In this step, we will test all scenarios with a suited NodeJS webapp based on Angular and Bootstrap. This application was designed to ease the understanding process and can be used to give clarification regarding the authorization behavior using our Jon Doe user account:

# Deploy nodejs-web application
# https://access.redhat.com/containers/?tab=images#/registry.access.redhat.com/rhscl/nodejs-10-rhel7

oc import-image rhscl/nodejs-10-rhel7 –from=registry.redhat.io/rhscl/nodejs-10-rhel7 -n openshift –confirm

export APIS_NAMESPACE=microservices-security
export THREESCALE_NAMESPACE=3scale26
export RHSSO_NAMESPACE=sso73
export RHSSO_URL=https://$(oc get route -n ${RHSSO_NAMESPACE} | grep secured | awk ‘{print $2;}’)/auth
export THREESCALE_APP_DOMAIN=<YOUR-DOMAIN>.com
export THREESCALE_API_URL=https://$(oc get routes -n ${THREESCALE_NAMESPACE} | grep auth-integration | grep production | awk ‘{print $2;}’)
export INTEGRATION_HEALTH_URL=http://$(oc get routes -n ${APIS_NAMESPACE} | grep auth-integration | grep metrics | awk ‘{print $2;}’)

echo -e \
AUTH_CLIENT_ID=<AUTH_INTEGRATION_CLIENT_ID>\n” \
AUTH_URL=${RHSSO_URL}\n” \
AUTH_REALM=3scale-api\n” \
KEYCLOAK=true\n” \
INTEGRATION_URI=${THREESCALE_API_URL}\n” \
PRODUCT_PATH=/product\n” \
STOCK_PATH=/stock\n” \
SUPPLIER_PATH=/supplier\n” \
AUTH_CLIENT_SECRET=1d1beebcF1cJd002d51be7a346ab987p\n” \
NODE_TLS_REJECT_UNAUTHORIZED=0\n” \
> temp

sed “s/^.//g” temp >> nodejs-config.properties

rm -fr temp

# oc delete configmap nodejs-web-config
oc create configmap nodejs-web-config \
–from-literal=AUTH_CLIENT_ID= \
–from-literal=AUTH_URL= \
–from-literal=AUTH_REALM= \
–from-literal=KEYCLOAK= \
–from-literal=INTEGRATION_URI= \
–from-literal=PRODUCT_PATH= \
–from-literal=SUPPLIER_PATH= \
–from-literal=STOCK_PATH= \
–from-literal=AUTH_CLIENT_SECRET= \
–from-literal=NODE_TLS_REJECT_UNAUTHORIZED=

# oc delete all -lapp=nodejs-web
oc new-app nodejs-10-rhel7:latest~https://github.com/aelkz/microservices-security.git –name=nodejs-web –context-dir=/webapp -n ${APIS_NAMESPACE}

# with the properties defined, set the environment variable on nodejs-web container.
oc set env –from=configmap/nodejs-web-config dc/nodejs-web -n ${APIS_NAMESPACE}

Note: Set all environment variables on the nodejs-web container in order to enable API calls properly.

Expose the web app route:

oc create route edge –service=nodejs-web –cert=webapp/server.cert –key=webapp/server.key -n ${APIS_NAMESPACE}

Step 12: Application settings and roles

Now we create our application roles. These roles are assigned to the application users that will be used to log into our web app.

Access the client-id that represents the auth-integration client registered previously by the 3scale application process, then go to the client’s Settings tab and apply additional configurations. Valid redirect URIs include:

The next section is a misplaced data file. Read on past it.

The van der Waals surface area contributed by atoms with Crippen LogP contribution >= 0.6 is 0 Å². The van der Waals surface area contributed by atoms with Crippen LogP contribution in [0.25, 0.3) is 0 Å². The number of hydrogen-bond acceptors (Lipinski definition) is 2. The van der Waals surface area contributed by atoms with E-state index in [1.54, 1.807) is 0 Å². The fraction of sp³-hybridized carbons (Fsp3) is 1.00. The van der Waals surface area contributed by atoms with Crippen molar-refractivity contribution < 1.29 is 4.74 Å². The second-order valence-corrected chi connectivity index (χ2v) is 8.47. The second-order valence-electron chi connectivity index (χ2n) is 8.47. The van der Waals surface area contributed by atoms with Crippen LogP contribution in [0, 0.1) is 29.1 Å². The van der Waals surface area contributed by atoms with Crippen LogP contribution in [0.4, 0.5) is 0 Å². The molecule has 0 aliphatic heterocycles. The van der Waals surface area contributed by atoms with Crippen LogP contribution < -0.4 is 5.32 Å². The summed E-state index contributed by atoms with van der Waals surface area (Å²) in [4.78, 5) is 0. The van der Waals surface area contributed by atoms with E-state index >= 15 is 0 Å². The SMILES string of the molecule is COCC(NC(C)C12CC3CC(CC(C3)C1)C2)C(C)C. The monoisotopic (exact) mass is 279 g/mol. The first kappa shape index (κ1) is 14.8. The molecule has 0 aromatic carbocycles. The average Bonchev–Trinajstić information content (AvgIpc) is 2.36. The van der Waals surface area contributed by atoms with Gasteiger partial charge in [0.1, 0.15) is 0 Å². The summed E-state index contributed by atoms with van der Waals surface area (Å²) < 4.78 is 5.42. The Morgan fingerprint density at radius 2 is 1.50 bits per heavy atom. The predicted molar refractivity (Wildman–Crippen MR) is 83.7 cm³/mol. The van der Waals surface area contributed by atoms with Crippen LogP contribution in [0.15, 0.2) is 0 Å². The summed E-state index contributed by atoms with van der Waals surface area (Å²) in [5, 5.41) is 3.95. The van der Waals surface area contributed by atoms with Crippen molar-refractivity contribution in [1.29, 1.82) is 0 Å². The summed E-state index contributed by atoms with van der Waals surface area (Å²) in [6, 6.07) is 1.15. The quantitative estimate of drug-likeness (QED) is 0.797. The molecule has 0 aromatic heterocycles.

http://*
https://*

and valid web origins are simply:

*

Go to the Roles tab on the Clients menu on RHSSO (Keycloak) and create the following roles:

Repeat the same steps for the Supplier API client. This client will have only one role defined:

Note: This client was also generated through 3scale. (You must create two applications: one for auth-integration-api and another for supplier-api.

Step 13: User roles

In this step, we assign all client roles to the john doe user and the service-account user will handle the supplier-service calls inside the auth-integration-api.

Go to the Role Mappings tab on the John Doe user details page in the Users menu. Assign all roles to the user, following the image below:

In Step 7 we created the John Doe user. We need to create another user that will be used as a service-account to call the Supplier API inside the auth-integration-api (see line 123 of application.yaml). This user will also have a password, so reset its credentials with 12345. The name of this user can be the id of the Supplier API client-id generated by 3scale appended with the _svcacc suffix (see line 131 of application.yaml).

We also need to assign the SUPPLIER_MAINTAINER role to this user.

NOTE: This procedure is used as an alternative to the token-exchange mechanism, but we could do a more detailed study of other possibilities of consuming third-party APIs by using the token-exchange feature.

At last, create a realm-admin user. This user will serve to consume the RHSSO REST API. Assign the credentials 12345 and all realm-management roles:

In the end, we will have three users in the 3scale-api realm:

Step 14: Archive the SSO-common library jar on Nexus

To make sure the auth-integration-api (Fuse) works correctly, we need to archive a library, and then use that library to enable authentication and authorizations on top of Red Hat Single Sign-On: